Baking Sourdough Bread
Equipment needed for the actual baking (finally) of the Tartine Bread Country Bread:
- Cast iron combo cooker or dutch oven
- Very thick oven mitts or hot pads (seriously. THESE PANS ARE HOT. DO NOT TOUCH THEM WITHOUT SERIOUS HEAT PROTECTION OR YOU WILL BURN YOURSELF INTO PAINFUL KINDS OF PAIN)
- Leftover rice flour/wheat flour mix
- Clean kitchen shears or a razor
- A place to cool your bread
You’ve let your bread rise at a slowed rate in the fridge for 10ish (and up to 12) hours, so that means you’re ready to score and bake it. Pull one of the dough balls out of the fridge and lightly sprinkle it with with some of the remaining rice flour mixture from yesterday. Place your cast iron cooker (both pieces) in the oven and heat it to 500°F. I have a thermometer in my oven, so I know that when my oven says pre-heating is over, it’s lying. Let the oven (and the cast iron cooker) heat for 20 minutes before you move on to the next step, even if your oven tells you it’s ready earlier.
Scoring dough for people who are terrible at scoring dough
Using very thick oven mitts, pull the shallow piece (skillet) only of the cast iron cooker out of the oven and place it on your stove. Invert the dough into the skillet. Now is the time to score your loaf. I am also terrible at this. A lame (a scoring tool that literally translates to “blade”) or straight razor is the tool of choice for experienced bakers, but I always end up butchering the surface with a straight razor, so I usually use kitchen shears to snip 4 shallow cuts, one on each “side” of the circular loaf. As you can see, I don’t do either method particularly well, but man, are these breads beautiful. You have two loaves to play with, so you can try a different way with each. Scoring is really important because it lets the bread “vent.” If you don’t score, your loaf won’t bake up beautifully and you may get a loaf that cracks a big ol’ crater somewhere else. Work quickly so that you can get that hot pan and bread back in the oven ASAP.
Baking the Tartine Sourdough Country Bread
Using very thick oven mitts, put the larger piece of the cast iron cooker in place as the lid over the shallower piece and stick the whole thing back in the oven. Set the timer for 20 minutes. When it beeps, remove the cooker from the oven and take off the top. You should notice a large amount of steam coming out when you do that. Your loaf will be puffed up, but kinda white, like those half-baked loaves you can sometimes find at the grocery store. Place the skillet and loaf back in the oven, and reduce the heat to 450. Set the timer for 20 minutes.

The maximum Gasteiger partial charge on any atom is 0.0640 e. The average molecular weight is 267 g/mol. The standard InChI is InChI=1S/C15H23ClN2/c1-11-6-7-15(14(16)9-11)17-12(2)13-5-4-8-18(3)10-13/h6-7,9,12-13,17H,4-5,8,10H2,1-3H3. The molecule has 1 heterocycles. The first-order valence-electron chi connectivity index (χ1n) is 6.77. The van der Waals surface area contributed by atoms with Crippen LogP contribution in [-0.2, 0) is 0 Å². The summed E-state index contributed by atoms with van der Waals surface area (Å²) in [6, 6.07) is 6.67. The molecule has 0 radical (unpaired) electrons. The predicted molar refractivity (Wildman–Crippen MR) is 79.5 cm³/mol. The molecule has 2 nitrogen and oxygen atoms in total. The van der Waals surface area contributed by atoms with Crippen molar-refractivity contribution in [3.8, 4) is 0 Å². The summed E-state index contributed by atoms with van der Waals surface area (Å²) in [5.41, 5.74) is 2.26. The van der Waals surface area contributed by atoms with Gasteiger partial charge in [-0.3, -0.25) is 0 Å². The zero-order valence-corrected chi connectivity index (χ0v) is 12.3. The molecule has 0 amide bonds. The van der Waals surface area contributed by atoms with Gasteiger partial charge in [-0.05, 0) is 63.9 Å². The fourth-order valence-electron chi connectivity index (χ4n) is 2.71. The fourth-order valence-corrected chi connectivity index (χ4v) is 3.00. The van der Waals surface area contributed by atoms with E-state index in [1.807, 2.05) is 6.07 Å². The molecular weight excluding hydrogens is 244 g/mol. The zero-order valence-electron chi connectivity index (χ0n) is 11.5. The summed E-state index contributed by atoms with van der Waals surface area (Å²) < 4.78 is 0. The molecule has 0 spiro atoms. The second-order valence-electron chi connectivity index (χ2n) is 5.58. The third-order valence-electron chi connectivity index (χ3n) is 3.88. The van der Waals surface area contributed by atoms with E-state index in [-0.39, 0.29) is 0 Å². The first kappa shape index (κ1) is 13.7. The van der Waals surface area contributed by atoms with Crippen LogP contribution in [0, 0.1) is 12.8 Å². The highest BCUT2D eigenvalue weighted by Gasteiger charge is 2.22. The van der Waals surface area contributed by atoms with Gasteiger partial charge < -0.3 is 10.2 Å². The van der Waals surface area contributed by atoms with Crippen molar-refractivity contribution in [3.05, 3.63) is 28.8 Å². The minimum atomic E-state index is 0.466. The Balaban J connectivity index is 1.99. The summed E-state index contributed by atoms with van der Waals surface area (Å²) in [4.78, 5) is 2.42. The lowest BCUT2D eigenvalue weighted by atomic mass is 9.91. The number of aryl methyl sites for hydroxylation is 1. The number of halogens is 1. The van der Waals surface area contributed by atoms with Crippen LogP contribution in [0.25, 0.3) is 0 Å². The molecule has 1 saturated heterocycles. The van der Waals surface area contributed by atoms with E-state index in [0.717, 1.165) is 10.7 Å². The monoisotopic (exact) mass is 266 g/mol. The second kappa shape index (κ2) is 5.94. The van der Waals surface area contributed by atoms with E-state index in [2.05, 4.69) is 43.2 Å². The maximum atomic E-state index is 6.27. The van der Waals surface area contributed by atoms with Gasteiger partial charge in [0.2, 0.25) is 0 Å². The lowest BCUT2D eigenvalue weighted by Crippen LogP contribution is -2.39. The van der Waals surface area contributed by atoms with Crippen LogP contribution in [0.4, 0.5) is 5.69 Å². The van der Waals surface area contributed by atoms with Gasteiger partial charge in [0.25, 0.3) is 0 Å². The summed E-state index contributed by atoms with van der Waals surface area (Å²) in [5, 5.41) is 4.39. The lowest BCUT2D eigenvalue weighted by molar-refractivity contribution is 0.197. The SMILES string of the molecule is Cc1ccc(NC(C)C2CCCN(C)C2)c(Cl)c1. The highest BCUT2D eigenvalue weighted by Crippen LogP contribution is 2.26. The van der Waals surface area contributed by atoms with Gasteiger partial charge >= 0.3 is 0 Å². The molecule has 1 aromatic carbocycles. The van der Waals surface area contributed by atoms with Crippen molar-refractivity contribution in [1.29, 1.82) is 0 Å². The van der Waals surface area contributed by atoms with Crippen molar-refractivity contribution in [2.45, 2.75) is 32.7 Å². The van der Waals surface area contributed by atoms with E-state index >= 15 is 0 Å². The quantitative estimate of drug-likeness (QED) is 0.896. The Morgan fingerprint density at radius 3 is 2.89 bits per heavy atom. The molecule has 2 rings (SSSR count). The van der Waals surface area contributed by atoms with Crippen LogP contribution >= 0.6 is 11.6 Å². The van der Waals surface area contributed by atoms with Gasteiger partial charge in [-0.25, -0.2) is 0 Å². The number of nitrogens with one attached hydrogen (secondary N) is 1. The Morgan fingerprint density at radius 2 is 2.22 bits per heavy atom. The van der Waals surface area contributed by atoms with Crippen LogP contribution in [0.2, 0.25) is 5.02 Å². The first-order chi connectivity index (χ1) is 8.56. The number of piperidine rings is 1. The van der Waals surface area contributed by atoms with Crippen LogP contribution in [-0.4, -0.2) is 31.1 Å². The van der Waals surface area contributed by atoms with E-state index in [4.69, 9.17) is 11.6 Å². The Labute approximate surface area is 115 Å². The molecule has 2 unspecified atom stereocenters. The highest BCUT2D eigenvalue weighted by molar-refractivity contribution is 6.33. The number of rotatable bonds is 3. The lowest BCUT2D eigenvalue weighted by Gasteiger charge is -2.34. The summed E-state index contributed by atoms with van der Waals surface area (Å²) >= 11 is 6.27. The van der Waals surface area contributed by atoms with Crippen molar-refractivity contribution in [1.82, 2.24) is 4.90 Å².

When that bell dings, you should have a beautifully browned loaf with tons of flavor and character. Move the bread to a cooling rack and put both parts of the cast iron cooker back in the oven. Turn the heat up to 500. Remove the second dough ball from the fridge and and allow the oven to fully heat again before repeating the process with the second loaf.
Let the loaves cool for 2 to 4 hours for best results (I think a bread that is allowed to cool has a nicer crumb and Robertson says the breads last longer/hold up better when fully cooled).
One thing I love about this book, is that despite recognizing that a full cool is better for the bread, Robertson gets that sometimes, you just need to dig in to that mofo while it’s still hot. You have two loaves, so why not crack into one hot and let the other one cool completely to compare?
I have suffered through months of making this bread to bring this sourdough series to you, so I hope you appreciate my painful, painful struggle 🙂
Check out the whole Sourdough School Series
- Get started with Step 1 of Sourdough Starter School
- What your starter will look like after 24 hours of fermentation
- Step 2 (Days 3-7) – Stabilizing Your Starter
- Why You Should Do a “Low-proportion” Sourdough Feeding
- 4 Things to Make with Excess Starter
- Getting Ready to Actually Bake! Equipment and Starter Health Check
- Preparing the Leaven
- Mixing the Dough and Bulk Fermentation
- Dividing, Shaping, Final Rise
- Baking and Cooling (You Are Here)
- Tartine Bread Giveaway!!!